Pa. health officials say opioid crisis still a big issue during COVID-19 pandemic

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Among the topics of discussion are resources available to those struggling with the disease of addiction

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(WYTV) – With so much emphasis now on the resurging COVID-19 pandemic, health officials in Pennsylvania are urging people not to lose sight of another serious issue — substance abuse.

The head of the state’s Drug and Alcohol Programs said 12 people died each day last year, on average, from drug overdoses.

But they said efforts to isolate to stop the spread of COVID-19 could affect the ability of addicts trying to recover and stay sober.

“The sense of community during isolation has looked very different from traditional meetings and groups. Family, friends and peers are now an essential support network for all individuals but especially for an individual with substance use disorder,” said Department of Drug and Alcohol Programs Secretary Jennifer Smith.

December is typically a challenging month for many who struggle with the disease of addiction. Smith said it’s especially hard for those with substance abuse issues during the isolating nature of the pandemic.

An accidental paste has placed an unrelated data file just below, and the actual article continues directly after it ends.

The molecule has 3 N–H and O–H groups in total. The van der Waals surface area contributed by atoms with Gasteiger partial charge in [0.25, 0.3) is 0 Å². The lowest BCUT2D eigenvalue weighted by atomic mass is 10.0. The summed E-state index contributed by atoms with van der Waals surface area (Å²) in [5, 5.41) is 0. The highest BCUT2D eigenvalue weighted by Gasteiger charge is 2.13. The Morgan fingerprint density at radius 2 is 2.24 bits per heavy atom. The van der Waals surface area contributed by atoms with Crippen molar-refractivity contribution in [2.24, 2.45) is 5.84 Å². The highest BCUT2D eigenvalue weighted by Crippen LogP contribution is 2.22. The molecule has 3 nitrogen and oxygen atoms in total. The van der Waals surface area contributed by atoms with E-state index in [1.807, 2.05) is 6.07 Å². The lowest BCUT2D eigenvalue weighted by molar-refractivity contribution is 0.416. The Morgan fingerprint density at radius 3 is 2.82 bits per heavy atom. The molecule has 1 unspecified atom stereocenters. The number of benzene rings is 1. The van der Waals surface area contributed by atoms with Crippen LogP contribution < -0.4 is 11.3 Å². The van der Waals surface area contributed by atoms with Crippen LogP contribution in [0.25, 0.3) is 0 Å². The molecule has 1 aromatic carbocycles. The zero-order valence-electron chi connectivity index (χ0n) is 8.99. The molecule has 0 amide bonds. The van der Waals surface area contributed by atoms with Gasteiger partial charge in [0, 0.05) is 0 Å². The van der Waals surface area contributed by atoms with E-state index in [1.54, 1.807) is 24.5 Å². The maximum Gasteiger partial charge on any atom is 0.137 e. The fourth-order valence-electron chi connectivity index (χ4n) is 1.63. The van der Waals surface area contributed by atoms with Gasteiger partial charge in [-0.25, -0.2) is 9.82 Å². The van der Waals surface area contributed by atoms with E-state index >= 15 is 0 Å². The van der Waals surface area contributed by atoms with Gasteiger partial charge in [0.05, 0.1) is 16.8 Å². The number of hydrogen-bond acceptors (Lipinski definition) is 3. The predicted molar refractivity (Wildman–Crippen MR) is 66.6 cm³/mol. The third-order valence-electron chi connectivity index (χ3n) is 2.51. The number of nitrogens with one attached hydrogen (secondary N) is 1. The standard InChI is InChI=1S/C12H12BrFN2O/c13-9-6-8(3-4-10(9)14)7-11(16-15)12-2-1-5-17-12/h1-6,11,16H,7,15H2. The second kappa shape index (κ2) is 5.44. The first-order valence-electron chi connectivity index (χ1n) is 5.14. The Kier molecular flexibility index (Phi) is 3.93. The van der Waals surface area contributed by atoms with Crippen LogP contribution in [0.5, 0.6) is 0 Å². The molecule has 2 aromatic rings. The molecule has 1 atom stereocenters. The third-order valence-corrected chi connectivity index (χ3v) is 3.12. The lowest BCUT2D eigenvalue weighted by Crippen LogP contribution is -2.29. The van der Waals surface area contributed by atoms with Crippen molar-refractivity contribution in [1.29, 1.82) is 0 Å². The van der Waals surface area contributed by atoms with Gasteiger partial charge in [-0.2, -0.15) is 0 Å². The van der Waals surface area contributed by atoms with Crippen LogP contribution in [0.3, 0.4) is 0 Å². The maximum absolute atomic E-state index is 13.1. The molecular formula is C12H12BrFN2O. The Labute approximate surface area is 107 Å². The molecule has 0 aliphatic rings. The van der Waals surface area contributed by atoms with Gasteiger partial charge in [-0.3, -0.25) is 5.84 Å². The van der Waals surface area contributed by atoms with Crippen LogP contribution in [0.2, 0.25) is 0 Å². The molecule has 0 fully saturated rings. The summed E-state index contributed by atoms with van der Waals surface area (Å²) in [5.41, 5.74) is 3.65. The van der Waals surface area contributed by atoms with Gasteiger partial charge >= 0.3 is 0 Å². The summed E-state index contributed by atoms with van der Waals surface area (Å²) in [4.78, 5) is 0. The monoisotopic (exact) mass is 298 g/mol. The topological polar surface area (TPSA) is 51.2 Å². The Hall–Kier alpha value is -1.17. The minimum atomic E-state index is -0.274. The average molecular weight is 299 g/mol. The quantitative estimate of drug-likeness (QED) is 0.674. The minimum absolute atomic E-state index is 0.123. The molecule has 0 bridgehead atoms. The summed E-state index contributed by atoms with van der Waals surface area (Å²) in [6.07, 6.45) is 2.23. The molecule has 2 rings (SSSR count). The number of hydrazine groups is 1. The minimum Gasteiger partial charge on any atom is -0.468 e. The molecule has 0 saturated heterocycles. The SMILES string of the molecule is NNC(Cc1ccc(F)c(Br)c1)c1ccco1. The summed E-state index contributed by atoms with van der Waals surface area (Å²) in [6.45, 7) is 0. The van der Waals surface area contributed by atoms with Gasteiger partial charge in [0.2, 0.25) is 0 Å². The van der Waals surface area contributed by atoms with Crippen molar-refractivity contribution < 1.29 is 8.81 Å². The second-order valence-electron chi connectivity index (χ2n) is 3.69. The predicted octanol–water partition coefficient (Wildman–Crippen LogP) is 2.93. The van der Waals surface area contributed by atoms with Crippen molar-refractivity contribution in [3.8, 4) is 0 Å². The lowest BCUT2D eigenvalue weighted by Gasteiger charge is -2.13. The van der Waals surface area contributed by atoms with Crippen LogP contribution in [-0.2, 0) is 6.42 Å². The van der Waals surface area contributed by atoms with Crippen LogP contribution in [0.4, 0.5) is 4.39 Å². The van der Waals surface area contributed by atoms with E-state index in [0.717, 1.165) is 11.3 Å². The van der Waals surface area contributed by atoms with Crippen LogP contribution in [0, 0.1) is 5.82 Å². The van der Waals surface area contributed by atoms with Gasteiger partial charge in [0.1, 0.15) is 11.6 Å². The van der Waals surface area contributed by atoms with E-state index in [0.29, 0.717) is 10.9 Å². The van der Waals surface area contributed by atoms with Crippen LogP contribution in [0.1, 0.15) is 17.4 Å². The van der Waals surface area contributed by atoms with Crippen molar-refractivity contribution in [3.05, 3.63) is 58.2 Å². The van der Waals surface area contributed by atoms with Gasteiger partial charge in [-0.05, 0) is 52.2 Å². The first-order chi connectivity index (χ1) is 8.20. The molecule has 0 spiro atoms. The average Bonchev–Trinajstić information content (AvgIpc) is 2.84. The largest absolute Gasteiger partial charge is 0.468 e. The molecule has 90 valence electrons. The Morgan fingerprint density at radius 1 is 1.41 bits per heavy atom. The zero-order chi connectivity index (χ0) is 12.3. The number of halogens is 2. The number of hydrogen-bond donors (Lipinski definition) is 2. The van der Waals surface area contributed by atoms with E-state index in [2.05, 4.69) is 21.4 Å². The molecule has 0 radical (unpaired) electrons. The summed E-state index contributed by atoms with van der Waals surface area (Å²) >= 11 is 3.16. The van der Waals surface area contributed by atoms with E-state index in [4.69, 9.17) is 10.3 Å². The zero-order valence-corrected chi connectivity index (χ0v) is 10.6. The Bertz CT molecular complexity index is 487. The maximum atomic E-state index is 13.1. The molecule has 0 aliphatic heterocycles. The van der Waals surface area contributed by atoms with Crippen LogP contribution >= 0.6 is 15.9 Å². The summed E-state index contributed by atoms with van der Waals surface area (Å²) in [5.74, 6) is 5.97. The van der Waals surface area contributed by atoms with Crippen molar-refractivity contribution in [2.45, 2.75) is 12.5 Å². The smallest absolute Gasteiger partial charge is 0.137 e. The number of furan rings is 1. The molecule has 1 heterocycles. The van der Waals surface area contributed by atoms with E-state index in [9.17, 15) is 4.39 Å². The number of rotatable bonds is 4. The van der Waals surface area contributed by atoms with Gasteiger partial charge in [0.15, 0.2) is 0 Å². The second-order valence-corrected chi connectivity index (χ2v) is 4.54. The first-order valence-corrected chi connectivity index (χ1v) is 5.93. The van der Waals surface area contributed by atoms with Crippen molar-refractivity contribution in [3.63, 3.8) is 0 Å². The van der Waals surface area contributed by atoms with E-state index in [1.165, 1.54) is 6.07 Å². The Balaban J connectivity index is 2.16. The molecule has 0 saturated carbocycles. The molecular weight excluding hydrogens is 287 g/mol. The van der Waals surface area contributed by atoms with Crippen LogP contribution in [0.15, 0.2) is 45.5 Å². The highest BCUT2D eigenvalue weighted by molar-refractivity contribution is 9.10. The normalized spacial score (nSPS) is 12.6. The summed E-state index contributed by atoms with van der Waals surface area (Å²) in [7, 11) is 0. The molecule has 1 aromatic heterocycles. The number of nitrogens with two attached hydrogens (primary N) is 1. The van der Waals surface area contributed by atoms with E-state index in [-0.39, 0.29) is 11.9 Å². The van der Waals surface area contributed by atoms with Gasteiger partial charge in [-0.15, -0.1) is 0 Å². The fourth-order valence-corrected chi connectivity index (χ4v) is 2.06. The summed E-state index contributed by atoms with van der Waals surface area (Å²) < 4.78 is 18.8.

Tuesday, health officials also discussed resources available to those struggling with the disease of addiction and stressed the need for people to carry naloxone, the opioid-reversal drug, if they know someone struggling with substance abuse.

The Department of Drug and Alcohol Programs maintains a toll-free helpline that connects callers looking for treatment options for themselves or a loved one to resources in their community. You can reach the Get Help Now helpline at 1-800-662-HELP (4357). The helpline is available 24/7 – including on Christmas Day.

An anonymous chat service offering the same information to individuals who may not be comfortable speaking on the phone is also available at

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Mel Robbins Main Area Middle

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